I've just been exploring the website for the Smithsonian Institution's Arctic Studies Institute "Sharing Knowledge" project. What a great project!
From their "About this project" page:
"The goals of Sharing Knowledge are to make the Smithsonian collections accessible to all and to support cross-cultural learning among Indigenous home communities, in schools, and around the world. Interest in the extraordinary arts and cultural heritage of the North is truly global in scope. Participants in this project are Elders, scholars, artists, and teachers who invite all to explore, learn, and appreciate."
They seem to have done a thorough job of community involvement in all aspects of the project. Object pages (like the one in the screenshot above) have links to video of elders talking about the objects, text transcripts of what the elders said, as well as curatorial research about particular objects and their cultural context. These are featured in a section with different tabs: "Elders' Discussion" "History" and "Visitor Comments". What's even better, the pages default to the "Elders' Discussion" tab. The page featured above has a discussion of the materials used to make the parka, as well as a related story told by an elder and translated from the native language line by line. WOW! The more I look at it, the better it gets!
In particular, this section (from the About page again) got me very excited:
The Sharing Knowledge project seeks to follow best practices and standards for cultural research and interpretation. Interview information, including audio and video recordings, was generously provided for public use by members of Indigenous communities, with their informed consent, permission, and review. All of the Washington, D.C. collections study trips were organized in coordination with regional Alaska Native organizations, including the Aleutian-Pribilof Islands Association, Iñupiat Heritage Center, Kawerak, Inc, Sealaska Heritage Institute, Tanana Chiefs Conference, and the Yupiit Piciryarait Cultural Center and Museum. These organizations selected and invited the participants on our behalf. For the Sugpiaq region, we thank the Alutiiq Museum and Archaeological Repository for its cooperation. Complete discussion transcripts and recordings are archived at the Arctic Studies Center in Anchorage, with copies provided to the cooperating regional organizations. A statewide panel of Alaska Native and museum advisors (see Credits) has provided overall guidance on exhibition and web design. We hope and expect that the site will provide a significant resource for cultural heritage programs throughout the project region."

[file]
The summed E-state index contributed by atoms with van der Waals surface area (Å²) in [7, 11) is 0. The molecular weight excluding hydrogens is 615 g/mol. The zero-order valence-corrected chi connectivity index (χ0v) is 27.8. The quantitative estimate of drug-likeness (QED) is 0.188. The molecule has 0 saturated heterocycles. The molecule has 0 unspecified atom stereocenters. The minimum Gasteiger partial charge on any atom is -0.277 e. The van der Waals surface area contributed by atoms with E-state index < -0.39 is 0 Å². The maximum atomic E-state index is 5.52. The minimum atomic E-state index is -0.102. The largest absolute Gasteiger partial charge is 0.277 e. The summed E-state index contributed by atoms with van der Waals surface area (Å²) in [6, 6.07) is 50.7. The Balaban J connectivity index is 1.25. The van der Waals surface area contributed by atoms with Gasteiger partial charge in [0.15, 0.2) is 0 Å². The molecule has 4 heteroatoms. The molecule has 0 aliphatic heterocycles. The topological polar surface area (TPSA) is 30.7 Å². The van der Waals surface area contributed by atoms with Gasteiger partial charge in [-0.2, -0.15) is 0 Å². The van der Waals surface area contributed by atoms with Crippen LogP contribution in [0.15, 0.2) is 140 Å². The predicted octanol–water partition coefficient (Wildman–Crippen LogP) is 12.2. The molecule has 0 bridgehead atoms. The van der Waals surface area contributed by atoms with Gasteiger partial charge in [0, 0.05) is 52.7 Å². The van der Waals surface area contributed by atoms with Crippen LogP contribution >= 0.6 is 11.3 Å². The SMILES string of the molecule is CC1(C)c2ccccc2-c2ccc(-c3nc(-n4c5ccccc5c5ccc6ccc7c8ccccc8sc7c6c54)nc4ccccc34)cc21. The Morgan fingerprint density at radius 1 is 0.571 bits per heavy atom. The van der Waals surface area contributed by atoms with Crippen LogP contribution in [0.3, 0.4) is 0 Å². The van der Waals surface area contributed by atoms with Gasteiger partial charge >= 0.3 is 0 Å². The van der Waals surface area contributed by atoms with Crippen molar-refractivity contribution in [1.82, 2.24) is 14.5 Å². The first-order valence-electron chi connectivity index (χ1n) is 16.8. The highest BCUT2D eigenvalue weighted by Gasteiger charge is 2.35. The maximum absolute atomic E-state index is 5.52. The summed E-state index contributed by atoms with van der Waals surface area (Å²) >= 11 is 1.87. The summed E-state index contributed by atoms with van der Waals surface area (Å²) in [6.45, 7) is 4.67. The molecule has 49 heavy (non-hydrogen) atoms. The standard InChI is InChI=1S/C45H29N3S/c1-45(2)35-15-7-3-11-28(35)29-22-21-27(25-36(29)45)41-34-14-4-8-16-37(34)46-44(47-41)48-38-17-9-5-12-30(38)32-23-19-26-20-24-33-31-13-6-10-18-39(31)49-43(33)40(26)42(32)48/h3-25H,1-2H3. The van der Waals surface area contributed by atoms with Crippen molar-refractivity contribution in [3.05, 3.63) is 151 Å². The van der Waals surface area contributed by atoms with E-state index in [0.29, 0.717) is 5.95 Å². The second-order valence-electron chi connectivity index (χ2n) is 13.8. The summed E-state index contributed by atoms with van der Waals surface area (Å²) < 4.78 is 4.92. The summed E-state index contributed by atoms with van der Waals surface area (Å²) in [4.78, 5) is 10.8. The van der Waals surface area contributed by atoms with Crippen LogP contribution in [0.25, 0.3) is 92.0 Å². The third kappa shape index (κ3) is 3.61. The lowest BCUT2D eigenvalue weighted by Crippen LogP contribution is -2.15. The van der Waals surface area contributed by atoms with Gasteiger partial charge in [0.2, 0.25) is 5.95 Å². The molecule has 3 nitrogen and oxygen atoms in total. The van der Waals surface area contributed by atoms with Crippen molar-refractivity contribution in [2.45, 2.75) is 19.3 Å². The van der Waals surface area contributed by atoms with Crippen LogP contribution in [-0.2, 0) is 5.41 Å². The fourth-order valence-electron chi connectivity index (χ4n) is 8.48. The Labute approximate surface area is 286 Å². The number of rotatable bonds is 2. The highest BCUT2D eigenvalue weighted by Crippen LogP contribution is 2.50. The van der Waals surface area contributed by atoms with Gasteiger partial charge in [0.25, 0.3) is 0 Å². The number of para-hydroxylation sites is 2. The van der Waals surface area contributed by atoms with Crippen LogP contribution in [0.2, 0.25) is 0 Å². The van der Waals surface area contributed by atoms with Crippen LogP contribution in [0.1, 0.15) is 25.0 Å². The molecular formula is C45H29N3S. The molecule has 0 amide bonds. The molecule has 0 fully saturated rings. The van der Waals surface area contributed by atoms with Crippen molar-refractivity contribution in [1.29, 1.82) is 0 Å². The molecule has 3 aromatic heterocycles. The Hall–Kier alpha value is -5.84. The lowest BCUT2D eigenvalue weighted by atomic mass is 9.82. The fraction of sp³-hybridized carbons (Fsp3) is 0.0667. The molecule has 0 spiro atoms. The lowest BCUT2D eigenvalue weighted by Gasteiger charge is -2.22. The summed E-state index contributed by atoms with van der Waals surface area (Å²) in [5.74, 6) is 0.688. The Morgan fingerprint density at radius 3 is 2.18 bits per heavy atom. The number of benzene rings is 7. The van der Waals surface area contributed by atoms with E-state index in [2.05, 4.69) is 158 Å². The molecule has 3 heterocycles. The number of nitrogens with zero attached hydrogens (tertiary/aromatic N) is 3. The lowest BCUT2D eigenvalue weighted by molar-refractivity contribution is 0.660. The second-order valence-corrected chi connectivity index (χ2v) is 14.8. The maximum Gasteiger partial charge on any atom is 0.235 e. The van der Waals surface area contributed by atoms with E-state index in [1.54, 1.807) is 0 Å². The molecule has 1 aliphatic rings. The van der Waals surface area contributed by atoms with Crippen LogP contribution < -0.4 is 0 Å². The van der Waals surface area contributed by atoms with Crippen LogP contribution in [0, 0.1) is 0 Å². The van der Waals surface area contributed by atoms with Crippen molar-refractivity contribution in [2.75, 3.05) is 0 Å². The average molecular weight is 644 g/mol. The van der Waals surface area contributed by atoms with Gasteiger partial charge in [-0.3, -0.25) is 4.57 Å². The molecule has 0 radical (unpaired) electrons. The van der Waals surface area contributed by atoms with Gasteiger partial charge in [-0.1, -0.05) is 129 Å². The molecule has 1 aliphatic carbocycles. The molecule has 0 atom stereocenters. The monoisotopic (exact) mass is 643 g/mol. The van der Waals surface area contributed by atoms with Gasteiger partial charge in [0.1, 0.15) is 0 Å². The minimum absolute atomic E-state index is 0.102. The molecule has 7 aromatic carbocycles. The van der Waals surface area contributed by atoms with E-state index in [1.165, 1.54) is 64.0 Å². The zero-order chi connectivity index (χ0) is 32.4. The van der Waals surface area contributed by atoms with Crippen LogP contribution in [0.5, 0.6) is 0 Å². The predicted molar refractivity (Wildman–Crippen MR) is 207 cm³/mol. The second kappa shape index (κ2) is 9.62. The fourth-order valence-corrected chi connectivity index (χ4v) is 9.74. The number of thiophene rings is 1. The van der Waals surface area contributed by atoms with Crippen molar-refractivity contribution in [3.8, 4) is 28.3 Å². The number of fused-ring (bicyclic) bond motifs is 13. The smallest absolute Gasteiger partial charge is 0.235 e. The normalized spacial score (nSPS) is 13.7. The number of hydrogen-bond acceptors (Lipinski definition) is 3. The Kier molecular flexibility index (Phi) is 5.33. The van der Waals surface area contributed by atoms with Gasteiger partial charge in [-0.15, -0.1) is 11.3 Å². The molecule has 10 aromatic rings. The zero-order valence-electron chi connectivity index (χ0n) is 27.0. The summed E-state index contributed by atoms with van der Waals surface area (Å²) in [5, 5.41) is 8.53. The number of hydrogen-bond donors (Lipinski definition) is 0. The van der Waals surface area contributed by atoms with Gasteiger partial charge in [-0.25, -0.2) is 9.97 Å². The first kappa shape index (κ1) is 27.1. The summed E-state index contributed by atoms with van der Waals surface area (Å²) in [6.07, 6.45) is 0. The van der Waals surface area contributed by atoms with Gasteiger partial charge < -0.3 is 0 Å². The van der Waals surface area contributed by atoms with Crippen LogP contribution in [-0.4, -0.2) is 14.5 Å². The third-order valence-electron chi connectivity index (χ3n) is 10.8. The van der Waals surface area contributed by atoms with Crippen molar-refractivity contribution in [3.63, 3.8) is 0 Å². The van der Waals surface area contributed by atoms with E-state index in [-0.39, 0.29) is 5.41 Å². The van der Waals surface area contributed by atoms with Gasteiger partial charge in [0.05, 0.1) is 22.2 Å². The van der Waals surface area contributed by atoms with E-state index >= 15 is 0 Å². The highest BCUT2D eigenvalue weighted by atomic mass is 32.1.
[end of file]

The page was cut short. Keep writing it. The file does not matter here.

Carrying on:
This project will probably become my favorite example of the kind of thing we're trying to build. Certainly worth a look!